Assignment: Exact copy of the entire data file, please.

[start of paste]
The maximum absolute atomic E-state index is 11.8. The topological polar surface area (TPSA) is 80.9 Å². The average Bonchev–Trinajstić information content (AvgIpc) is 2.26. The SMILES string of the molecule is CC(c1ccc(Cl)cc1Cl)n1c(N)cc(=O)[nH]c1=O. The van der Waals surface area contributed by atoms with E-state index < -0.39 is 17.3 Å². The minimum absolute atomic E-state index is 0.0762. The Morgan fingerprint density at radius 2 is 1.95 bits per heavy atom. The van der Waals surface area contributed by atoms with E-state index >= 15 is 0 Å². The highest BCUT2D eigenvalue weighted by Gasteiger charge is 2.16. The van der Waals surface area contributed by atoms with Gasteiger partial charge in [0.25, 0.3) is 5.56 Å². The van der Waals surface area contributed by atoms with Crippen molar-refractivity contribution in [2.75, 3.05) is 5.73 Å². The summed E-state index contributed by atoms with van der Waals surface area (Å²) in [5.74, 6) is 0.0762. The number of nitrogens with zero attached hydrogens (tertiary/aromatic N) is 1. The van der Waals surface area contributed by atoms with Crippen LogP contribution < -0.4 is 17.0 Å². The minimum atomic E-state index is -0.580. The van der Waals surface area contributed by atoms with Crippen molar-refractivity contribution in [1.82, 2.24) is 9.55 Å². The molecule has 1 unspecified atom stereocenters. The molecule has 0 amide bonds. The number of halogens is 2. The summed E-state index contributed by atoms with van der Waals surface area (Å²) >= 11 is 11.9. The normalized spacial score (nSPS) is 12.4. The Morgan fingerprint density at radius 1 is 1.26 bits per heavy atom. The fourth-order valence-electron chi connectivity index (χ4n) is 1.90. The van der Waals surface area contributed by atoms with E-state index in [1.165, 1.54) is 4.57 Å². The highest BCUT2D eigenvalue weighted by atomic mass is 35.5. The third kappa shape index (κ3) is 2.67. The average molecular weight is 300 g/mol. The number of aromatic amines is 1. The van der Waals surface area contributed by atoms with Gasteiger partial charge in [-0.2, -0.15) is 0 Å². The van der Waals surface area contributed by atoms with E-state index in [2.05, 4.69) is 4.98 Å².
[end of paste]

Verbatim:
The maximum absolute atomic E-state index is 11.8. The topological polar surface area (TPSA) is 80.9 Å². The average Bonchev–Trinajstić information content (AvgIpc) is 2.26. The SMILES string of the molecule is CC(c1ccc(Cl)cc1Cl)n1c(N)cc(=O)[nH]c1=O. The van der Waals surface area contributed by atoms with E-state index < -0.39 is 17.3 Å². The minimum absolute atomic E-state index is 0.0762. The Morgan fingerprint density at radius 2 is 1.95 bits per heavy atom. The van der Waals surface area contributed by atoms with E-state index >= 15 is 0 Å². The highest BCUT2D eigenvalue weighted by Gasteiger charge is 2.16. The van der Waals surface area contributed by atoms with Gasteiger partial charge in [0.25, 0.3) is 5.56 Å². The van der Waals surface area contributed by atoms with Crippen molar-refractivity contribution in [2.75, 3.05) is 5.73 Å². The summed E-state index contributed by atoms with van der Waals surface area (Å²) in [5.74, 6) is 0.0762. The number of nitrogens with zero attached hydrogens (tertiary/aromatic N) is 1. The van der Waals surface area contributed by atoms with Crippen LogP contribution < -0.4 is 17.0 Å². The minimum atomic E-state index is -0.580. The van der Waals surface area contributed by atoms with Crippen molar-refractivity contribution in [1.82, 2.24) is 9.55 Å². The molecule has 1 unspecified atom stereocenters. The molecule has 0 amide bonds. The number of halogens is 2. The summed E-state index contributed by atoms with van der Waals surface area (Å²) >= 11 is 11.9. The normalized spacial score (nSPS) is 12.4. The Morgan fingerprint density at radius 1 is 1.26 bits per heavy atom. The fourth-order valence-electron chi connectivity index (χ4n) is 1.90. The van der Waals surface area contributed by atoms with E-state index in [1.165, 1.54) is 4.57 Å². The highest BCUT2D eigenvalue weighted by atomic mass is 35.5. The third kappa shape index (κ3) is 2.67. The average molecular weight is 300 g/mol. The number of aromatic amines is 1. The van der Waals surface area contributed by atoms with Gasteiger partial charge in [-0.2, -0.15) is 0 Å². The van der Waals surface area contributed by atoms with E-state index in [2.05, 4.69) is 4.98 Å².